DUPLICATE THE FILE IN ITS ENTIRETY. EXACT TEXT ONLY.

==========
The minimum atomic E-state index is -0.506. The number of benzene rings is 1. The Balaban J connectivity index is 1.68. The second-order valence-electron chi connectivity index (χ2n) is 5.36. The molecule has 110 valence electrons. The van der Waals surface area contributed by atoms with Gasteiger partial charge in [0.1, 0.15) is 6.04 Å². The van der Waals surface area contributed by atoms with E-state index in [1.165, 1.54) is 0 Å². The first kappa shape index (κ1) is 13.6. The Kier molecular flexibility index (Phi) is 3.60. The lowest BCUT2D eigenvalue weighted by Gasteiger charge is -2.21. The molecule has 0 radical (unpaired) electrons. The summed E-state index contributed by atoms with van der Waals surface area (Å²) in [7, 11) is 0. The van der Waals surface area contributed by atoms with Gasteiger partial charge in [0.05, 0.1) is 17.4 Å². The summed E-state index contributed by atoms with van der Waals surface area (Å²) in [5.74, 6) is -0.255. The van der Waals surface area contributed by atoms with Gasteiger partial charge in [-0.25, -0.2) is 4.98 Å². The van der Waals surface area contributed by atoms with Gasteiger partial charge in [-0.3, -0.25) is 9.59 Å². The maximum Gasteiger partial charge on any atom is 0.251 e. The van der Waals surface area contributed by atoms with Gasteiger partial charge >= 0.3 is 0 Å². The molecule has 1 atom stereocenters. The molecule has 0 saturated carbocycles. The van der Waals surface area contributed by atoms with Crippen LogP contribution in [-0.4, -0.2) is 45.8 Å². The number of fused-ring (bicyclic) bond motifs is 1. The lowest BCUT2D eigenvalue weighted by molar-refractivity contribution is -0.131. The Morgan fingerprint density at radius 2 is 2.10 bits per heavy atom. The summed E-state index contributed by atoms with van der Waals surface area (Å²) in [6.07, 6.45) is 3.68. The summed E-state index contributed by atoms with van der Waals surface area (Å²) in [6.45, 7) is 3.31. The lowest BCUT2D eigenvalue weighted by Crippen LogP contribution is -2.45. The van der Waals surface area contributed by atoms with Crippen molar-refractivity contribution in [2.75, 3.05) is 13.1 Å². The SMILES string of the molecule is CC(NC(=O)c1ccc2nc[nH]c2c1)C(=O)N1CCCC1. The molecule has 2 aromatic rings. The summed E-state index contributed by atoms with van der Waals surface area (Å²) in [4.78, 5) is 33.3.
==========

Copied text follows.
The minimum atomic E-state index is -0.506. The number of benzene rings is 1. The Balaban J connectivity index is 1.68. The second-order valence-electron chi connectivity index (χ2n) is 5.36. The molecule has 110 valence electrons. The van der Waals surface area contributed by atoms with Gasteiger partial charge in [0.1, 0.15) is 6.04 Å². The van der Waals surface area contributed by atoms with E-state index in [1.165, 1.54) is 0 Å². The first kappa shape index (κ1) is 13.6. The Kier molecular flexibility index (Phi) is 3.60. The lowest BCUT2D eigenvalue weighted by Gasteiger charge is -2.21. The molecule has 0 radical (unpaired) electrons. The summed E-state index contributed by atoms with van der Waals surface area (Å²) in [7, 11) is 0. The van der Waals surface area contributed by atoms with Gasteiger partial charge in [0.05, 0.1) is 17.4 Å². The summed E-state index contributed by atoms with van der Waals surface area (Å²) in [5.74, 6) is -0.255. The van der Waals surface area contributed by atoms with Gasteiger partial charge in [-0.25, -0.2) is 4.98 Å². The van der Waals surface area contributed by atoms with Gasteiger partial charge in [-0.3, -0.25) is 9.59 Å². The maximum Gasteiger partial charge on any atom is 0.251 e. The van der Waals surface area contributed by atoms with Gasteiger partial charge >= 0.3 is 0 Å². The molecule has 1 atom stereocenters. The molecule has 0 saturated carbocycles. The van der Waals surface area contributed by atoms with Crippen LogP contribution in [-0.4, -0.2) is 45.8 Å². The number of fused-ring (bicyclic) bond motifs is 1. The lowest BCUT2D eigenvalue weighted by molar-refractivity contribution is -0.131. The Morgan fingerprint density at radius 2 is 2.10 bits per heavy atom. The summed E-state index contributed by atoms with van der Waals surface area (Å²) in [6.07, 6.45) is 3.68. The summed E-state index contributed by atoms with van der Waals surface area (Å²) in [6.45, 7) is 3.31. The lowest BCUT2D eigenvalue weighted by Crippen LogP contribution is -2.45. The van der Waals surface area contributed by atoms with Crippen molar-refractivity contribution in [2.75, 3.05) is 13.1 Å². The SMILES string of the molecule is CC(NC(=O)c1ccc2nc[nH]c2c1)C(=O)N1CCCC1. The molecule has 2 aromatic rings. The summed E-state index contributed by atoms with van der Waals surface area (Å²) in [4.78, 5) is 33.3.